[Skip to Content]
Access to paid content on this site is currently suspended due to excessive activity being detected from your IP address 54.163.129.96. Please contact the publisher to request reinstatement.
[Skip to Content Landing]
Citations 0
Health Agencies Update
June 20, 2001

Quitting Smoking Harder for Women

Author Affiliations
 

Not Available

Not Available

JAMA. 2001;285(23):2966. doi:10.1001/jama.285.23.2966-JHA10005-4-1

For some time, researchers have known that women are at greater risk of lung cancer and other diseases from smoking than are men. Now it appears that they also have less success quitting the habit.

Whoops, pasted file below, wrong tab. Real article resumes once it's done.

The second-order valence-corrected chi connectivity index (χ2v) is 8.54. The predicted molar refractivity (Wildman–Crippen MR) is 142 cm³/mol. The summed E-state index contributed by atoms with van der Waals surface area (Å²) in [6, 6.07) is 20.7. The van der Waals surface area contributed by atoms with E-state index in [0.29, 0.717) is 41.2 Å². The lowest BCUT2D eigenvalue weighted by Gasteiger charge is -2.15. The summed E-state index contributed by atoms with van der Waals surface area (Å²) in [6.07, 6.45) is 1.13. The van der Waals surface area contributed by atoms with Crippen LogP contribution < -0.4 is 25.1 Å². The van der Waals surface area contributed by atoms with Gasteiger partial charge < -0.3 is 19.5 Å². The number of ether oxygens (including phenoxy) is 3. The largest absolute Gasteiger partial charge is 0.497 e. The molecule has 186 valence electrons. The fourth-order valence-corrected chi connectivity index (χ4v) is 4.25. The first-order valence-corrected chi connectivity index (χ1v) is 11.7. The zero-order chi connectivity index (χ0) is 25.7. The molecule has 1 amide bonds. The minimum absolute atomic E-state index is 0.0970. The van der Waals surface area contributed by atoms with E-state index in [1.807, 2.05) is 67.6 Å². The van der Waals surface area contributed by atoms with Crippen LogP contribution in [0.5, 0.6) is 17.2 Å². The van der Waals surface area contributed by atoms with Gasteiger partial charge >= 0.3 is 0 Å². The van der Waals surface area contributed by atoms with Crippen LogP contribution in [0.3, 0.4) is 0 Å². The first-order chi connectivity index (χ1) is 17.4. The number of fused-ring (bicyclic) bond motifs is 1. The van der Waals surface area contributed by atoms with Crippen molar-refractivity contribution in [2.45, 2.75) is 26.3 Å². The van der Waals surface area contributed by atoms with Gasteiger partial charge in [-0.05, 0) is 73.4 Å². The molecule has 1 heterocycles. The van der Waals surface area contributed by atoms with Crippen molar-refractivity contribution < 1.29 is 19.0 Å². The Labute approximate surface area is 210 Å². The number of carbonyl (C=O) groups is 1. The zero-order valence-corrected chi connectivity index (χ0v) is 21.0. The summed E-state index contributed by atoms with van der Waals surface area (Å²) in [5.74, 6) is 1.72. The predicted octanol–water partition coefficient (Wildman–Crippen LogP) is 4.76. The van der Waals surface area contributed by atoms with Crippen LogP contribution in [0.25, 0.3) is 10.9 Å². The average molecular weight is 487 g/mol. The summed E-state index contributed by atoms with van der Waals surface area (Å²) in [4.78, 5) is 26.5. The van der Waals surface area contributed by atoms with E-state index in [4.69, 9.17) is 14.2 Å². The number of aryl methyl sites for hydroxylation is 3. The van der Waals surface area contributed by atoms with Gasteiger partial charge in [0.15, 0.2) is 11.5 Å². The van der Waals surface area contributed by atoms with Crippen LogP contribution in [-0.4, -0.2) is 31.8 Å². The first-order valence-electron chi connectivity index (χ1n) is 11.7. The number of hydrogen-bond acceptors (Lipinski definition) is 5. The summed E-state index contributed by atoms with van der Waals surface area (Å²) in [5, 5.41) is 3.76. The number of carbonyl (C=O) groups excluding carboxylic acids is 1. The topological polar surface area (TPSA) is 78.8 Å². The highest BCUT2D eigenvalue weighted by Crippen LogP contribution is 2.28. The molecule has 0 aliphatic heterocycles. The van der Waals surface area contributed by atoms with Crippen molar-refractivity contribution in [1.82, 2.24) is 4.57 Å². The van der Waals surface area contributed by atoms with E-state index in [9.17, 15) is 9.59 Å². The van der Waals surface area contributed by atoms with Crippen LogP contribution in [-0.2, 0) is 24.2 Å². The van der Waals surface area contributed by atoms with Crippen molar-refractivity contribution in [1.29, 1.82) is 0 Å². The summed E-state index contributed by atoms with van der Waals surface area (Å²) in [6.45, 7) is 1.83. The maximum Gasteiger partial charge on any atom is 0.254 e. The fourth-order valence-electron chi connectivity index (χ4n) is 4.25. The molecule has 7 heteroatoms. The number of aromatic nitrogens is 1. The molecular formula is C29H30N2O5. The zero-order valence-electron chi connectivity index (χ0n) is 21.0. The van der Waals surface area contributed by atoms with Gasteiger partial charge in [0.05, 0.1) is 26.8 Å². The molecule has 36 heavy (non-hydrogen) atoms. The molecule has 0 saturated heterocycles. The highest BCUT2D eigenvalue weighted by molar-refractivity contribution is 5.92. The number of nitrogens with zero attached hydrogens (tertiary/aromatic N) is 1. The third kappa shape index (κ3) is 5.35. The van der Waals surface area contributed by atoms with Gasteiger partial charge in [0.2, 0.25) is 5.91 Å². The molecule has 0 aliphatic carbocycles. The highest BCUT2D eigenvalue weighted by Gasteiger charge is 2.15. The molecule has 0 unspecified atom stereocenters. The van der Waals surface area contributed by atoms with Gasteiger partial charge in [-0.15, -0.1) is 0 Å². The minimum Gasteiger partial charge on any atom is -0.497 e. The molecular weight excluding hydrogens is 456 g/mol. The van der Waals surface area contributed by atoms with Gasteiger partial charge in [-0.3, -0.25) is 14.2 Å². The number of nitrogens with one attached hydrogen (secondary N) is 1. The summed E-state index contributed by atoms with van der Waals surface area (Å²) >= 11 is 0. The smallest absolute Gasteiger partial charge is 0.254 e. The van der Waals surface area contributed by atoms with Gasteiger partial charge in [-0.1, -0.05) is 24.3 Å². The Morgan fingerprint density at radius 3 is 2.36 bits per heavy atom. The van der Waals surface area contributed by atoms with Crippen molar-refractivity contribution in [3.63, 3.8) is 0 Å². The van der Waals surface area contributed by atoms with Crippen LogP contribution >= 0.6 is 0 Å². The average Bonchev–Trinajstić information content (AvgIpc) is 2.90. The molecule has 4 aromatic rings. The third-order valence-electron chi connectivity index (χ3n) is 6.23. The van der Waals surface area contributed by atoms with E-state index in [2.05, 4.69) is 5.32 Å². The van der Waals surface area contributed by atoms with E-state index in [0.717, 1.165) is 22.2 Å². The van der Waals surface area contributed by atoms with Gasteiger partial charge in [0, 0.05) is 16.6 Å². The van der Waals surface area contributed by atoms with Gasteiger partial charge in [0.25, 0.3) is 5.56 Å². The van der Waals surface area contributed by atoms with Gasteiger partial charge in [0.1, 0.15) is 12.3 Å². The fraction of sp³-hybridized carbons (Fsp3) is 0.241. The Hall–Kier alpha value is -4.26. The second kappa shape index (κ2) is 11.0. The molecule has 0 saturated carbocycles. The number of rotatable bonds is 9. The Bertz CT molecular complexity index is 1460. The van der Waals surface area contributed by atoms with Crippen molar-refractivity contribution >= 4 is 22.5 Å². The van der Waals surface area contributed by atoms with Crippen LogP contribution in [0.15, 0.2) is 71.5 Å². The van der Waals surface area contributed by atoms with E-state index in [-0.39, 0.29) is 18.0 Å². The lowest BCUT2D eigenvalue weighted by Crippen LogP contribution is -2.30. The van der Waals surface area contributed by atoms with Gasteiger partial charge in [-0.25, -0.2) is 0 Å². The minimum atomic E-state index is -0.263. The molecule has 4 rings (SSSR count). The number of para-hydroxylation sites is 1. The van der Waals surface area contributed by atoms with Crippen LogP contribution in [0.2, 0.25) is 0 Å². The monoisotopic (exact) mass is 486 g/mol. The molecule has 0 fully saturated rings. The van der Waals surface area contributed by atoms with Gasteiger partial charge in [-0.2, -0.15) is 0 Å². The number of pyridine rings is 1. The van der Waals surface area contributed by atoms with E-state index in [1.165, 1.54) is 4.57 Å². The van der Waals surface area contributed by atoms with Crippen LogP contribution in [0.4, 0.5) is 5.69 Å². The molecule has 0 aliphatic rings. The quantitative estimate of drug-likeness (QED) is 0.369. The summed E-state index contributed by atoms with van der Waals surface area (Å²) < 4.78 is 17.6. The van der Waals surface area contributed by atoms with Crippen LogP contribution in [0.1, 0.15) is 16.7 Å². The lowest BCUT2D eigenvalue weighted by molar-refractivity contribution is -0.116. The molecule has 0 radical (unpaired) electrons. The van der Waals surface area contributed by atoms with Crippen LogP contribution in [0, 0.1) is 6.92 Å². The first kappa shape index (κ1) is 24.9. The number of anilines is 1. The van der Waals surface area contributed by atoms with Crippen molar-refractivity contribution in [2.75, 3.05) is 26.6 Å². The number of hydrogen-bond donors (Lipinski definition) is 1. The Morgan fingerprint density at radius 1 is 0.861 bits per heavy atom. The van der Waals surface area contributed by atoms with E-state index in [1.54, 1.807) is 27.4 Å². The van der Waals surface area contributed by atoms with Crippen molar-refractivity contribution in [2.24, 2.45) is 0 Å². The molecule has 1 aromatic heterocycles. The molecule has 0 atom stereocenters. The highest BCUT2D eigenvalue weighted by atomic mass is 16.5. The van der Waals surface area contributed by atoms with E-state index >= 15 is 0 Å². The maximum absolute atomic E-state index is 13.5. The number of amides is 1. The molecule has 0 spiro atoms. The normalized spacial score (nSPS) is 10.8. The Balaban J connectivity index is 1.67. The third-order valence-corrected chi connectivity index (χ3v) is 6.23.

A National Institute on Drug Abuse–funded review found that nicotine replacement therapy is not as effective for women, that women are more fearful about gaining weight after quitting, that the menstrual cycle affects nicotine withdrawal symptoms, and that medications to aid cessation are not recommended for pregnant women. The authors urge that smoking cessation research focus on developing methods targeted to women (CNS Drugs. 2001;15:391-411).

First Page Preview View Large
First page PDF preview
First page PDF preview
×